Sometime in the coming weeks a Facebook firestorm will ensue when a well known minister purchases a new home, is seen driving an expensive car or starts asking for financial help from their partners to fund a big project.
As a matter of fact, we haven’t had one of these in a couple of months so we are probably due one any day now. Before it arrives, I want to go on record…
I don’t care.
Let me rephrase that. It doesn’t move the needle for me when a person in ministry has wealth or has very nice things. It doesn’t cause me to want to teach whatever they are teaching so I can benefit the same, nor does it cause me to rise up in indignation. That person, and what they do, has absolutely no bearing on my life.
I remember when Steven Furtick’s house was scrutinized…Joel Osteen’s…Creflo’s jet…I’ve even seen one of our local Assembly of God churches be ridiculed because they have incredible facilities that “costs too much”.
The retorts, and faux rage are always the same…
“That is a bad reflection on the church.”
I hear what you are saying, but I think cannibalizing one another on social media is a bad look too. Not to mention the fact that it is Jesus’ Church, and He is more than capable of handling issues of greed as He sees fit.
“That money could have been used to feed the hungry and bless the poor.”
To that I would respond, how do you know that they aren’t lavish in their generosity in feeding the hungry? An even better follow-up question…what percentage of your income do YOU give to feeding the hungry? Why are the wealthy held to a higher standard than the average? What do we actually know about their finances that isn’t based on assumption and the oh so accurate internet? Why do we presume the person ignores the needs of others?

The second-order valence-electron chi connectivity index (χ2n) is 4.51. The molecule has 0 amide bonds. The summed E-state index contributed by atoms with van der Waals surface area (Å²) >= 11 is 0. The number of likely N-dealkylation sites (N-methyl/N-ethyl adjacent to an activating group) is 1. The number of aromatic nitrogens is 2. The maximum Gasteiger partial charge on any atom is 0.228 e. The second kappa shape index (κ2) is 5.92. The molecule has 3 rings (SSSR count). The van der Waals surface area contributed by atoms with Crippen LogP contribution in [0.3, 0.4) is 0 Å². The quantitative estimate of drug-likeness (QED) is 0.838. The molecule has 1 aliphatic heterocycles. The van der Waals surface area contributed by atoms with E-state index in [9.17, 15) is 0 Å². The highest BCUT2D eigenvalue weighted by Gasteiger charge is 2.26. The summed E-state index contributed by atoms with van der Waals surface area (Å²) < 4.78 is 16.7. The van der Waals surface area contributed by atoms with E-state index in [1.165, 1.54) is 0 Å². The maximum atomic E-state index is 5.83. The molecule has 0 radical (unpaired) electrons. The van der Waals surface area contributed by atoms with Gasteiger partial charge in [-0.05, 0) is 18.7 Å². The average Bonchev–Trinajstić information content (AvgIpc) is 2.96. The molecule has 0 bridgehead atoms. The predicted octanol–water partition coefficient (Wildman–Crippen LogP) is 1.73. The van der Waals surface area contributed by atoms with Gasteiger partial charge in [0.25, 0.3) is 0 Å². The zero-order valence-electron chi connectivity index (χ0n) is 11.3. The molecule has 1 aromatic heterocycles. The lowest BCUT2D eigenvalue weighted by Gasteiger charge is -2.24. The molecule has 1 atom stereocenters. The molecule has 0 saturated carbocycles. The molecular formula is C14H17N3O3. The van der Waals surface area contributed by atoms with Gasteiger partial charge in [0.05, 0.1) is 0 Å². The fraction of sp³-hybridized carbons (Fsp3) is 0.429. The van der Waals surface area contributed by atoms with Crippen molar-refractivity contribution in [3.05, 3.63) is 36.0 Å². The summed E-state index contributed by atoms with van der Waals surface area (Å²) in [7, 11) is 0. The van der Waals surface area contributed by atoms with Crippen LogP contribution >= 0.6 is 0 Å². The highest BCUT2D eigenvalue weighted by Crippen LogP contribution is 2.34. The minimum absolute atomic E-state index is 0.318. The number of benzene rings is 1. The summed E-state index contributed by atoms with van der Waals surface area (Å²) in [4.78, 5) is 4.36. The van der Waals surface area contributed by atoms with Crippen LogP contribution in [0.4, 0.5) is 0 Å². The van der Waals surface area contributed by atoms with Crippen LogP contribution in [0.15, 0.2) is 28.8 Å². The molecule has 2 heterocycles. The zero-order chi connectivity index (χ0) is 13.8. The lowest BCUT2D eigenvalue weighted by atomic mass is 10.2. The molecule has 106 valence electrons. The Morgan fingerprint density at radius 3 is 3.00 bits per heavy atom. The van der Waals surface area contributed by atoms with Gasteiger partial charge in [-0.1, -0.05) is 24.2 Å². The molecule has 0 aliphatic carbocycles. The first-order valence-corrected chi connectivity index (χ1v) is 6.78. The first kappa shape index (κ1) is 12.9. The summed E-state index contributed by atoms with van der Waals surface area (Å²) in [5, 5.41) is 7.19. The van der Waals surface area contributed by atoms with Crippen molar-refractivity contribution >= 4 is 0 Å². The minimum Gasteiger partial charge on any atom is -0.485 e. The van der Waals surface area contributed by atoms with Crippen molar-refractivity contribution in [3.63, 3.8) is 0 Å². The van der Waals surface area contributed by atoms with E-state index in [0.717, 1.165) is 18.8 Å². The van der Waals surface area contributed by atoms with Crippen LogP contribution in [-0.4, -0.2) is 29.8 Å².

Personally, when I start sensing a critical attitude rising up toward those with much, I generally try to consider that my context matters. The same scriptural tone about money that applies to “them”, applies to me. The context of “their” finances may be different than mine, but the expectations and heart of scripture does not change with the amount of money owned.
I am fascinated by Christians who are capitalists when it comes to financial policies in our government, but then we become socialists when it comes to the wealthy in the church. The idea of others “living off us” because the government “takes our money” is offensive to many. Many of those offended in that instance, turn around and demand that a wealthy minister should give all their money away to help others. (Ouch…Did I really just type that?)
In case you would take that last paragraph and jump to an inaccurate conclusion, let me be clear…I’m not advocating for socialism. I simply want to point out how often we are quick to rush to a strong judgment without considering where we fit in the narrative.
What is my point in all of this?
- Don’t make assumptions about people’s motives and actions. It’s unbecoming of a person who lives in a land called grace.
- Don’t get so caught up in what other people have, and what they are doing with what they have. It really doesn’t concern us. This isn’t just applicable to wealthy ministers. It’s also applicable to all the people who own nicer cars than ours in the pick-up line at our kids’ school.
- Before jumping in with a strong opinion, we would be wise to make sure our opinion does not contradict some part of our life. If you look in society, most of the “world’s” beef with Christians is not that we have an opinion…it’s that there are other parts of our life, and other ideas we have, that are incongruent with the opinion.
- I genuinely pray the Lord brings abundant provision to your life. You having much doesn’t diminish me…and it certainly isn’t capable of diminishing the Gospel.